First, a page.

SINGAPORE - Sleepy Pulau Ubin was once a hotbed of rowdy gang activity in pre-war Singapore.
Initiation ceremonies by secret societies such as Sin Ghee Hin would take place on its shores.
This is one of several little-known facts uncovered by the National Heritage Board as part of its efforts to document the history of the 10.2 sq km, boomerang-shaped island in the northeastern corner of Singapore.
A team from the board, headed by group director of policy Alvin Tan, spent the last five months scouring academic texts, newspaper articles and conducting interviews with some of the island's 38 remaining residents to add to existing literature.
Mr Tan said publications about the island tend to focus on the island's flora and fauna and marine life. "Not a lot of research has been done on the lives of the people here, the occupations they held and how the land was used," he said.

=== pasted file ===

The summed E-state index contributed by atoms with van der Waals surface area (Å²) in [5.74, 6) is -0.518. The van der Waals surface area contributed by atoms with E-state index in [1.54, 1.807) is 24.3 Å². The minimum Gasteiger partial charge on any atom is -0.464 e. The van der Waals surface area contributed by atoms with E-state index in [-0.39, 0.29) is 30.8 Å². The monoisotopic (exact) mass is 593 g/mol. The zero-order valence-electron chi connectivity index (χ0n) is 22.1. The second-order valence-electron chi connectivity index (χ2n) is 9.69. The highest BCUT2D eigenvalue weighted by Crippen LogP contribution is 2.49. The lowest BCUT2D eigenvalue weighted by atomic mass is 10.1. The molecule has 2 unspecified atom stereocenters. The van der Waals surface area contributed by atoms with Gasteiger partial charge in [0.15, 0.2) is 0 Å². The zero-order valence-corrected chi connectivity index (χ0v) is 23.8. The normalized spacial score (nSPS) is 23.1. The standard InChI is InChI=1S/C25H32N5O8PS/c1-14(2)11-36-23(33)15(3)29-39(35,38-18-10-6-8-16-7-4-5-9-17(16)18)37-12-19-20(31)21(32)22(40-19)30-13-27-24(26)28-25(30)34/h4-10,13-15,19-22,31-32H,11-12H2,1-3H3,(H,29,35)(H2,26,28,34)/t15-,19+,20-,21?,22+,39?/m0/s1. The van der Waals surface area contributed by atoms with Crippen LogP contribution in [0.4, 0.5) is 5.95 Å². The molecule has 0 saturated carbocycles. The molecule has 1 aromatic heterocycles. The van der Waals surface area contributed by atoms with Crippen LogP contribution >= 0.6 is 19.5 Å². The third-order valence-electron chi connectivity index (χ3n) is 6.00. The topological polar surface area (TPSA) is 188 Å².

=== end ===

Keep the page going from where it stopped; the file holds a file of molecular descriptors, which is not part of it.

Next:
He added that Pulau Ubin is worth documenting and preserving because it is the "last real kampung in Singapore".
There are plans to compile the information from the fact-finding exercise into an e-book and make it available to schools and heritage groups.
The island hit the headlines in April this year after a notice by the Housing Board led to confusion among islanders that 22 households would be evicted for the development of an "adventure park".
But the Government has since clarified that there are no plans for the time being to further develop the island, which is to be kept in a "rustic state for as long as possible".